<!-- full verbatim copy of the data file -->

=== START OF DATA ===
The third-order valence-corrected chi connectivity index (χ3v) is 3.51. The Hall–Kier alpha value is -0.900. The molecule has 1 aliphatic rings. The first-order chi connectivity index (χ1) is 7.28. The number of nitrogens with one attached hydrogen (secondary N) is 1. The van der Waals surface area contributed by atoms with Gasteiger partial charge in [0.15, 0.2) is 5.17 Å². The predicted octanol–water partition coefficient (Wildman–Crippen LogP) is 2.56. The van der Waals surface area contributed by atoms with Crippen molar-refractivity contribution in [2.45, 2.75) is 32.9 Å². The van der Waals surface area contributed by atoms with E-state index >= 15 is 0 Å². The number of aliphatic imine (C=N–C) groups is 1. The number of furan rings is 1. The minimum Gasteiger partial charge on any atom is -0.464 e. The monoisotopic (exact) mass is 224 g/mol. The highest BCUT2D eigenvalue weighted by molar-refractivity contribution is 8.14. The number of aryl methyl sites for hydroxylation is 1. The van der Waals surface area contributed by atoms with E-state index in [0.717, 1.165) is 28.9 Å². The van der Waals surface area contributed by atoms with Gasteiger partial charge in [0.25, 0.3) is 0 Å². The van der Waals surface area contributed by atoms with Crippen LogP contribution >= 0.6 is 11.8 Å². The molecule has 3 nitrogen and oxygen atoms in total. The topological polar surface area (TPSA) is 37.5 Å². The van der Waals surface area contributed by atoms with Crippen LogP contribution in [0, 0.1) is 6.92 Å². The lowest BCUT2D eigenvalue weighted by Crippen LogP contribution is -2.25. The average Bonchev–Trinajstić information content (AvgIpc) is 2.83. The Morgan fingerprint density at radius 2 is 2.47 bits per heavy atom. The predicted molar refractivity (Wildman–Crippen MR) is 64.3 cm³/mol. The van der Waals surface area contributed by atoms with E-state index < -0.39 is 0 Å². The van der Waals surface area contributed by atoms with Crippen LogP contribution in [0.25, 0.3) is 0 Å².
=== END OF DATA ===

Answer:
The third-order valence-corrected chi connectivity index (χ3v) is 3.51. The Hall–Kier alpha value is -0.900. The molecule has 1 aliphatic rings. The first-order chi connectivity index (χ1) is 7.28. The number of nitrogens with one attached hydrogen (secondary N) is 1. The van der Waals surface area contributed by atoms with Gasteiger partial charge in [0.15, 0.2) is 5.17 Å². The predicted octanol–water partition coefficient (Wildman–Crippen LogP) is 2.56. The van der Waals surface area contributed by atoms with Crippen molar-refractivity contribution in [2.45, 2.75) is 32.9 Å². The van der Waals surface area contributed by atoms with E-state index >= 15 is 0 Å². The number of aliphatic imine (C=N–C) groups is 1. The number of furan rings is 1. The minimum Gasteiger partial charge on any atom is -0.464 e. The monoisotopic (exact) mass is 224 g/mol. The highest BCUT2D eigenvalue weighted by molar-refractivity contribution is 8.14. The number of aryl methyl sites for hydroxylation is 1. The van der Waals surface area contributed by atoms with E-state index in [0.717, 1.165) is 28.9 Å². The van der Waals surface area contributed by atoms with Gasteiger partial charge in [0.25, 0.3) is 0 Å². The van der Waals surface area contributed by atoms with Crippen LogP contribution >= 0.6 is 11.8 Å². The molecule has 3 nitrogen and oxygen atoms in total. The topological polar surface area (TPSA) is 37.5 Å². The van der Waals surface area contributed by atoms with Crippen LogP contribution in [0, 0.1) is 6.92 Å². The lowest BCUT2D eigenvalue weighted by Crippen LogP contribution is -2.25. The average Bonchev–Trinajstić information content (AvgIpc) is 2.83. The Morgan fingerprint density at radius 2 is 2.47 bits per heavy atom. The predicted molar refractivity (Wildman–Crippen MR) is 64.3 cm³/mol. The van der Waals surface area contributed by atoms with E-state index < -0.39 is 0 Å². The van der Waals surface area contributed by atoms with Crippen LogP contribution in [0.25, 0.3) is 0 Å².